To go from the dining room to the living room on the 54th-floor apartment of Melbourne’s Collins House, you walk through a 650-millimetre wall.
An internal doorway takes you through the unusually thick concrete wall for a high-rise unit, but once past the opening, a visitor stands on a cantilevered floor that stretches out 4.5 metres from the side of the building.
“You have this beautiful thick wall you go through as a threshold,” says Bates Smart associate Carlos Lara.
“You punch through it and you’re suddenly floating,”
The 184-metre-tall residential tower may not suit everyone – being suspended high above central Melbourne with only the William Street branch of NAB below to break a fall is hardly a comforting thought. But this is not your usual residential tower.
With a street frontage of just 11.5 metres and a footprint of 480sq m, the 60-level building designed by Bates Smart and developed by Golden Age and Deague Group posed a number of challenges. One was that there was not enough space to build a traditional core with lift shafts and fire stairs.
They had to make external walls – the 650mm eastern wall and the 450mm western wall – structures that could hold the building up. These are connected by a similarly thick perpendicular wall – meaning the building is built around a vertical H-shaped frame. (Shower rails disguise the cut-through penetrations in that wall elsewhere in the apartment.)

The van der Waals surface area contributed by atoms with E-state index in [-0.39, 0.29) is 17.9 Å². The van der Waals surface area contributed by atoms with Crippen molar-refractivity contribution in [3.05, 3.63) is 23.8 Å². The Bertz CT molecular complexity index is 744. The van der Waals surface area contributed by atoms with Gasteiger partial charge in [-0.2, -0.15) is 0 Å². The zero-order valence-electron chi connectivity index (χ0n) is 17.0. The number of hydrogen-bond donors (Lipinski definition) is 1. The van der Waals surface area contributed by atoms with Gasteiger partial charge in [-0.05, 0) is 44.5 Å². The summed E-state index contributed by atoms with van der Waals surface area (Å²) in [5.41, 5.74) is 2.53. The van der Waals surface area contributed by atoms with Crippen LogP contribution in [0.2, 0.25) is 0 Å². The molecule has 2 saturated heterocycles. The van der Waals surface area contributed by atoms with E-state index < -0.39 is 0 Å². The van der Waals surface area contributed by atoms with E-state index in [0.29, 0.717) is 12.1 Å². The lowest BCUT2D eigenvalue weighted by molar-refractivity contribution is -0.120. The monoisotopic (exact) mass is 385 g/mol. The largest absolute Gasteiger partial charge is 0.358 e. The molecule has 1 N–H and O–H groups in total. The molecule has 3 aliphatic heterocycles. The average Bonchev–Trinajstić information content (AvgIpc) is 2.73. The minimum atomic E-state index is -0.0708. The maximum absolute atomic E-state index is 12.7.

“We bought the structure outwards to create a supporting system that allowed us to have clean and column-free floor plates,” Lara says.
The unusual design hasn’t put off buyers in the building that is now settling – the default rate is less than 5 per cent, a Golden Age spokeswoman says. The 259 apartments sold for an average $12,000 per square metre, and the figure rises to $17,000 at higher levels.
Hickory built the building at 466 Collins Street using its modular construction method, craning central floor slabs as well as the 4.5-metre-by-32-metre cantilevered slabs into the structure. The cantilever, achieved by buying air rights over the NAB branch building, created 6000 square metres – about one-fifth of the building’s 32,000-square-metre gross floor area.
The structural walls also benefited from modular construction. They were partially built with a precast panel and then thickened by an in-situ concrete pour that used the panel itself as one side of the formwork.
Modular construction cut 10 months from on-site time to just 30 months – a plus for a large project in the CBD, Hickory says.
“The project has highlighted that prefab is particularly useful on small footprint sites with limited access, where the logistics of delivering materials and equipment on site can be particularly challenging,” the company says.
“Major elements of precast and facade were fabricated off-site and installed in under 30 minutes on arrival to site. Offsite construction also substantiality reduced the amount of material and labour onsite which enabled the site to function effectively with one tower crane and a twin-car material hoist.”